# How to find an integer set, s.t. the sums of at most 3 elements are all distinct?

How to find a set $A \subset \mathbb{N}$ such that any sum of at most three Elements $a_i \in A$ is different if at least one element in the sum is different.

Example with $|A|=3$: Out of the set $A := \{1,7,11\}$ follow 19 sums 1,2,3,7,8,9,11,12,13,14,15,18,19,21,22,23,25,29,33 which are all distinct!

Is there an algorithm to construct such sets for a given number of elements $n=|A|$ with the smallest maximum possible?

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This is what I figured out so far: Such sets are known as $B_k[1]$ sets. k is the number of elements in the sum. Therefore im interested in $B_3[1]$ sets. Sets with distinct sums of only two elements $B_2[1]$ are also known as Sidon sets. –  Shannon Jul 19 '14 at 20:25
The first place to turn for this kind of question is Richard Guy's book, Unsolved Problems In Number Theory. Unfortunately, I don't have it handy right now. Also, it won't be as up-to-date as Tony Huynh's answer, but it will give some context and history and references. –  Gerry Myerson Jul 20 '14 at 1:08

There is an algorithm: look at all $n$-element subsets of $S:=\{1,2,3,\dots,4^{n-1}\}$. There is at least one $B_3[1]$ subset among them, namely $\{1,4,4^2,\dots,4^{n-1}\}$. So list all $n$-element $B_3[1]$ subsets of $S$, and pick the one with the smallest maximum.

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Note that there is a bit of a discrepancy between $B_3[1]$ sets and your notion. For $B_3[1]$ sets, one considers sums with exactly 3 elements, instead of at most 3 elements. However, I do not think this will make a big difference. Basically the main point is that we can do much better than GH from MO's answer by taking a random subset of integers and using the probabilistic method. Indeed, this was carried out by Erdős–Rényi for Sidon sets and claimed (but not proven) for $B_3[1]$ sets. The first correct proof for $B_3[1]$ sets is attributed to Vu in this thesis of Carlos Vinuesa del Río. That thesis also has the current state of the art for your problem. See Theorem 2.1.2. Specializing that result we have the following theorem.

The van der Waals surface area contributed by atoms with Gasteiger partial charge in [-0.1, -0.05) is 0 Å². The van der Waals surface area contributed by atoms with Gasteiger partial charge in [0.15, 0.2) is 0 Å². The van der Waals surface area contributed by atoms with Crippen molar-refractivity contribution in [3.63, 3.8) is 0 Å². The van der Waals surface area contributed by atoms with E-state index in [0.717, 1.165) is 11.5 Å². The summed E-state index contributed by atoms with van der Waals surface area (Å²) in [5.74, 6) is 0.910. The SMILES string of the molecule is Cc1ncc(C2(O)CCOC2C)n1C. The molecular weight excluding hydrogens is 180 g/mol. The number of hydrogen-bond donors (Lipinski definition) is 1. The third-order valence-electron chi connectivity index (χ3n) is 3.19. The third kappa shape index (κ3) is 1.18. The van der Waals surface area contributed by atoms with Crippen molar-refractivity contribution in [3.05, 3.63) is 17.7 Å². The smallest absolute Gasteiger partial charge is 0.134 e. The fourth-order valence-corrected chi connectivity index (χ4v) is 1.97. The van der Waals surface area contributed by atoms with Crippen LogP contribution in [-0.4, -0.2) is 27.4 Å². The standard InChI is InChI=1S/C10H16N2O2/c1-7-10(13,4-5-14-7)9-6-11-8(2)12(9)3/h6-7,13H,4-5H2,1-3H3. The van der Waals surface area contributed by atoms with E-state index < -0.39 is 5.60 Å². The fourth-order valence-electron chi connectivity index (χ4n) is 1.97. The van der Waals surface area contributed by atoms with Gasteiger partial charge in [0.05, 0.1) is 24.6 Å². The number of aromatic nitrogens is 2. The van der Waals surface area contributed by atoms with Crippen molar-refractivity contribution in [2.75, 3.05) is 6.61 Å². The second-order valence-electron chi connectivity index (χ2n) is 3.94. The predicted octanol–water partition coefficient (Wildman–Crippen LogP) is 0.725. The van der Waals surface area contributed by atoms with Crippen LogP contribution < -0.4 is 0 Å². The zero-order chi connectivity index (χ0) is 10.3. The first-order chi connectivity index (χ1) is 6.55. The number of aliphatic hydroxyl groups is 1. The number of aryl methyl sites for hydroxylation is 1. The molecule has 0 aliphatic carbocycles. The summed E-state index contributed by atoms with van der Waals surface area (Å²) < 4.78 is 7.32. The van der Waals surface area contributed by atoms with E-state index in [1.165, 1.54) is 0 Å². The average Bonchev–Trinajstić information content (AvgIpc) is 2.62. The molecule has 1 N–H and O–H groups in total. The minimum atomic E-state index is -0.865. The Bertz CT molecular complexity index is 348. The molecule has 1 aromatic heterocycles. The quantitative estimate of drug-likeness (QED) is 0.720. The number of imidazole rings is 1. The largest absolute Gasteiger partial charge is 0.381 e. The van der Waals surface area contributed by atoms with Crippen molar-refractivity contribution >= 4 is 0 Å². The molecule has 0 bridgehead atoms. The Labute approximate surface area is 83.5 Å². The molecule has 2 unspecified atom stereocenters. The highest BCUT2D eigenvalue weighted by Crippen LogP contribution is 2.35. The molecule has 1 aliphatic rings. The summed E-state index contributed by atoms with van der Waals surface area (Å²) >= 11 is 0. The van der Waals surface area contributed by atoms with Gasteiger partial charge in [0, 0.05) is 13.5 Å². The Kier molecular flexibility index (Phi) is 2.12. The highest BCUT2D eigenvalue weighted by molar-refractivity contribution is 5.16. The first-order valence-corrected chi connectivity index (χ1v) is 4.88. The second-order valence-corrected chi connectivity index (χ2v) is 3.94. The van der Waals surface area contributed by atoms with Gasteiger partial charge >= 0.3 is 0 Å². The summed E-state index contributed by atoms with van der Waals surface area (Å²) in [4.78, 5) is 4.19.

Theorem. For any $\epsilon > 0$, there is an infinite $B_3[1]$ sequence $A$ such that $A(x) \gg x^{\frac{1}{5} - \epsilon}$.

Here $A(x)$ is the number of elements of $A$ that are at most $x$.

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Note that the OP only asked if there is an algorithm to find a suitable set with given cardinality and smallest maximum. The possible answers to this question are "yes", "no", "undecidable". With all that, I appreciate your response which contains far more mathematics. –  GH from MO Jul 19 '14 at 23:00
Yes, I absolutely agree that you completely answered the question as asked. I +1ed it. –  Tony Huynh Jul 19 '14 at 23:21
Isn't it enough to add $0$ to the set to get a $B_3[1]$ set? (Bearing in mind I have not looked up what $B_3[1]$ means...) –  Bruno Le Floch Jul 20 '14 at 3:51

The probabilistic method shows the existence of an infinite $B_h[1]$ sequence of positive integers $A$ with $A(x)>x^{1/(2h-1)+o(1)}$. The proof is easy for $h=2$ but involved for $h\ge 3$. In particular it gives the exponent $1/5$ for $h=3$.

Ruzsa improved the exponent $1/3$ to $\sqrt 2-1$ for $h=2$ and very recently Cilleruelo, using a new method, improved the exponent $1/(2h-1)$ to $\sqrt{(h-1)^2+1}-(h-1)$ for any $h\ge 3$. http://www.sciencedirect.com/science/article/pii/S000187081400022X

Furthermore, for $h=2$ this method provides an explicit $B_2[1]$ sequence $A$ with $A(x)>x^{\sqrt 2-1+o(1)}$.

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